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When I execute a .bat script from bash in Cygwin, by what mechanism is it running? I understand that if I run a .EXE it will launch, regardless of whether the .EXE is from Cygwin or from a more traditional environment. I understand that when I execute an executable script with #! at the beginning that Cygwin supplies the magic for it to run.

But why does a .bat script work? Is there some component inside of Cygwin that is aware of what a Windows .bat script is and what to do with it? Or is it that it is somehow impossible under Windows to execute a call to launch a .EXE file that won't automatically also work for a .bat script instead?

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I believe that bash in cygwin sees the bat extension as being flagged executable (a cygwin hit-tip to windows convention). As such it loads and executes the file with it's associated interpreter (cmd.exe, per os configuration), much as it creates a new instance of bash to run your #! scripts (per posix standard).

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1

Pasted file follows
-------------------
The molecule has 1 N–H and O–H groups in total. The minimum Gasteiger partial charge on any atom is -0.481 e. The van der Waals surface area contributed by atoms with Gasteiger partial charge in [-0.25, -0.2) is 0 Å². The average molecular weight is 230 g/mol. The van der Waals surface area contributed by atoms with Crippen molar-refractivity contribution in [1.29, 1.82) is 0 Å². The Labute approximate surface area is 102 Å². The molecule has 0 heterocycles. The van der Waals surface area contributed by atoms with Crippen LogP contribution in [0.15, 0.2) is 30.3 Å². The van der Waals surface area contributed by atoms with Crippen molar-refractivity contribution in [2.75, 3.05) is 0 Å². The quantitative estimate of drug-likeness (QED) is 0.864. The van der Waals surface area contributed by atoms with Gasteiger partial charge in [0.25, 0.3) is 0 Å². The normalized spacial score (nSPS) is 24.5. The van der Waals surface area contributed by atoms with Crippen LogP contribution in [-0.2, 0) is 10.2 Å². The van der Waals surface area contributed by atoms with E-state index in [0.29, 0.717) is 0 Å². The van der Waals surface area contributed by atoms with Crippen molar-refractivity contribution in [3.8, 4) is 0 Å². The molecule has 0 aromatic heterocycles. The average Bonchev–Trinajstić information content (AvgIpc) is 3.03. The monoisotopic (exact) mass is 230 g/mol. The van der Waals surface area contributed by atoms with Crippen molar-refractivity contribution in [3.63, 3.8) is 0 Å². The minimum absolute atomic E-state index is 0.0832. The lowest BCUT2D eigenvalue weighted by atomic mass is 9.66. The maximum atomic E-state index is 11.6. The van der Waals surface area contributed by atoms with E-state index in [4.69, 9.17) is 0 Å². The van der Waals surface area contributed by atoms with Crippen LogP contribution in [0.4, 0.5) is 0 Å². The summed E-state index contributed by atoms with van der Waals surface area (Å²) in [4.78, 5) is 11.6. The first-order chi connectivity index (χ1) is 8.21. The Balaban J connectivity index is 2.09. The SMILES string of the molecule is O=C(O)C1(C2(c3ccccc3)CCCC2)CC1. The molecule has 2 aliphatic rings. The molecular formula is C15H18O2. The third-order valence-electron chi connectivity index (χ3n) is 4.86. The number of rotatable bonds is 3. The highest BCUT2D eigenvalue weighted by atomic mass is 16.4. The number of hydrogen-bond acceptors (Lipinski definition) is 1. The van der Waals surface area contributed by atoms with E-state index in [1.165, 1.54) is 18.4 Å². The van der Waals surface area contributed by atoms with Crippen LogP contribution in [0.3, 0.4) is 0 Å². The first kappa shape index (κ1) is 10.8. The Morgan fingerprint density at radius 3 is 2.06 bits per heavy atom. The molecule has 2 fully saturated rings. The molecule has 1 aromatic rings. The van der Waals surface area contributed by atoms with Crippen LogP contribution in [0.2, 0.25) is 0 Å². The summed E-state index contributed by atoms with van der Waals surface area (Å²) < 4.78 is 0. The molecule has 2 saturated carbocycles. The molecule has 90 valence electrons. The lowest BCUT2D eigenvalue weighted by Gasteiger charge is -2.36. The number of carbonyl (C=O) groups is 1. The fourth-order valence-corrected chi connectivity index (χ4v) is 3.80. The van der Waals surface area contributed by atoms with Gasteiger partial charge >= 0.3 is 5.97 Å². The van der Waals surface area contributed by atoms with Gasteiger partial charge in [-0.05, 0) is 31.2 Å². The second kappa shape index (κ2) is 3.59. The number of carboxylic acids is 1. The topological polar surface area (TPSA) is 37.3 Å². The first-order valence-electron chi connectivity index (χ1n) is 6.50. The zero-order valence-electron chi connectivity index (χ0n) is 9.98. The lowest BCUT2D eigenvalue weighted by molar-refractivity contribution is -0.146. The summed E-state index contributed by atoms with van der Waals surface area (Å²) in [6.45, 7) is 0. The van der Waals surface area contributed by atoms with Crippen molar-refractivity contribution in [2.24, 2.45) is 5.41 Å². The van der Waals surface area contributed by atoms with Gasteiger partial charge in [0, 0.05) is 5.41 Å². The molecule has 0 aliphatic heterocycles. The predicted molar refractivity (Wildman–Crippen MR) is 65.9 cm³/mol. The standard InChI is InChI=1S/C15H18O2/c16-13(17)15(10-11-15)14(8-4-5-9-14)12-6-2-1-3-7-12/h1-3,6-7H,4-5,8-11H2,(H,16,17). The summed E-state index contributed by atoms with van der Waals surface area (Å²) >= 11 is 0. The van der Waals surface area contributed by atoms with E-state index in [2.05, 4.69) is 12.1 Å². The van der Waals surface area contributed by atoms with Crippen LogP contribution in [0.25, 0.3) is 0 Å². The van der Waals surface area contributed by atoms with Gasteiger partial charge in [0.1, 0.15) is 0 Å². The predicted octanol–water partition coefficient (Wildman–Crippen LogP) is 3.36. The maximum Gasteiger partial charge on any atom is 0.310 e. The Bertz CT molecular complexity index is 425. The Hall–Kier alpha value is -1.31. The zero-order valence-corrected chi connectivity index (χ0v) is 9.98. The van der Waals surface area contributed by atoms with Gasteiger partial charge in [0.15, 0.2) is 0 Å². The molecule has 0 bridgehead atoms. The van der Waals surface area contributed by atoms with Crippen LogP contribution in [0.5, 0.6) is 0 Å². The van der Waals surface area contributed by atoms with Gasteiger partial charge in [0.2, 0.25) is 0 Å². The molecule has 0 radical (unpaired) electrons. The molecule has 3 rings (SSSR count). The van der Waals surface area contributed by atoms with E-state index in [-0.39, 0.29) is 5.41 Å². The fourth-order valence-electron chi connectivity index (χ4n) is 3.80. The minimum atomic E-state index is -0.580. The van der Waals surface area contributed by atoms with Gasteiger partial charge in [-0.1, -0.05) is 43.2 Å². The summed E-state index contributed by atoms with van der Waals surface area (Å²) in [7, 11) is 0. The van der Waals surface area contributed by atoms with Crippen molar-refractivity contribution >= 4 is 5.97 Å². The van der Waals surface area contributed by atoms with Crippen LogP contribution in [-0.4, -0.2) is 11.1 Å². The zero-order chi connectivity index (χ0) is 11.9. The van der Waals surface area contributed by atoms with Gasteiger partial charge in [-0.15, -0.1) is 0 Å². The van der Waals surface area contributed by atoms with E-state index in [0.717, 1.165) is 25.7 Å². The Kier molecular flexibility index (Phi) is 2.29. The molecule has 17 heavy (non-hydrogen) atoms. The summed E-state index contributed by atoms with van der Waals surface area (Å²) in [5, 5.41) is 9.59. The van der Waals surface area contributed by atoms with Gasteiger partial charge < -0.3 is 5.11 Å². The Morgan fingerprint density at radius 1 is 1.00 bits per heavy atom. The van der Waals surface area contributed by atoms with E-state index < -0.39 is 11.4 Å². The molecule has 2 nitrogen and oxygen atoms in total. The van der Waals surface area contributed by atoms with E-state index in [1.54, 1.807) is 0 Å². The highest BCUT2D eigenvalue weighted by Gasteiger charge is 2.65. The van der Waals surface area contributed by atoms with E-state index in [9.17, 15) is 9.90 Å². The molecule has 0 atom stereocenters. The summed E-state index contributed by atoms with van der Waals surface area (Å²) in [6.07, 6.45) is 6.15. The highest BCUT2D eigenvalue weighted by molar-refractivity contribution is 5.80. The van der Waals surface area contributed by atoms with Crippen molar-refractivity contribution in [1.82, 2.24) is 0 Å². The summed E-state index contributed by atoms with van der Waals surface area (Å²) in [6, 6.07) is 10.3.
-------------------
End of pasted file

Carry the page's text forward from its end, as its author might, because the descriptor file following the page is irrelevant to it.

For normal UNIX shell scripts it should load the program that is specified after the shebang, not blindly use bash (and scripts that specify bash there are likely to be not very portable :)) – Joey Apr 25 '09 at 5:28
    
This works for .bat but not for .ps1 (PowerShell). Cygwin must have some built-in handling of .bat files. – Bogdan Calmac Oct 31 '13 at 1:52

Running

./test.bat params

from bash seems to be equivalent to

cmd /c test.bat params
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And if you want to fork an *.cmd file execution like a ShellScript process and append his log to an file:

cmd /c test.bat > nohup.out &

Enjoy!

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